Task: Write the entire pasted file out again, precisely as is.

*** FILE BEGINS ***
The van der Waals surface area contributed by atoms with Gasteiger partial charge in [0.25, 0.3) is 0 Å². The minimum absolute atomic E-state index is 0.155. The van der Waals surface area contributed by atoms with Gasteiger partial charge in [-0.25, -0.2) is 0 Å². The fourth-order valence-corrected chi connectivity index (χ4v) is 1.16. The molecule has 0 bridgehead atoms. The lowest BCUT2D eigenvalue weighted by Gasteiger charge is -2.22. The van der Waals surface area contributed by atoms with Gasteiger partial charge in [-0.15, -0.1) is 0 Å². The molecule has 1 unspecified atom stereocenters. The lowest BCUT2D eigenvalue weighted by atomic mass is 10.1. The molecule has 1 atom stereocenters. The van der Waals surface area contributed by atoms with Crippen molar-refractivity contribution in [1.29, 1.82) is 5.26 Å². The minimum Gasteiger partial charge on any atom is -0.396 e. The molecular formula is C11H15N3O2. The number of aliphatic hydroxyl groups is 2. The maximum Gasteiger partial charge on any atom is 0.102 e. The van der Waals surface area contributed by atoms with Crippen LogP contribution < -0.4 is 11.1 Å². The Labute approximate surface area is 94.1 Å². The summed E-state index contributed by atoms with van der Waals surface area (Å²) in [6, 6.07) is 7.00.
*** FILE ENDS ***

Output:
The van der Waals surface area contributed by atoms with Gasteiger partial charge in [0.25, 0.3) is 0 Å². The minimum absolute atomic E-state index is 0.155. The van der Waals surface area contributed by atoms with Gasteiger partial charge in [-0.25, -0.2) is 0 Å². The fourth-order valence-corrected chi connectivity index (χ4v) is 1.16. The molecule has 0 bridgehead atoms. The lowest BCUT2D eigenvalue weighted by Gasteiger charge is -2.22. The van der Waals surface area contributed by atoms with Gasteiger partial charge in [-0.15, -0.1) is 0 Å². The molecule has 1 unspecified atom stereocenters. The lowest BCUT2D eigenvalue weighted by atomic mass is 10.1. The molecule has 1 atom stereocenters. The van der Waals surface area contributed by atoms with Crippen molar-refractivity contribution in [1.29, 1.82) is 5.26 Å². The minimum Gasteiger partial charge on any atom is -0.396 e. The molecular formula is C11H15N3O2. The number of aliphatic hydroxyl groups is 2. The maximum Gasteiger partial charge on any atom is 0.102 e. The van der Waals surface area contributed by atoms with Crippen LogP contribution < -0.4 is 11.1 Å². The Labute approximate surface area is 94.1 Å². The summed E-state index contributed by atoms with van der Waals surface area (Å²) in [6, 6.07) is 7.00.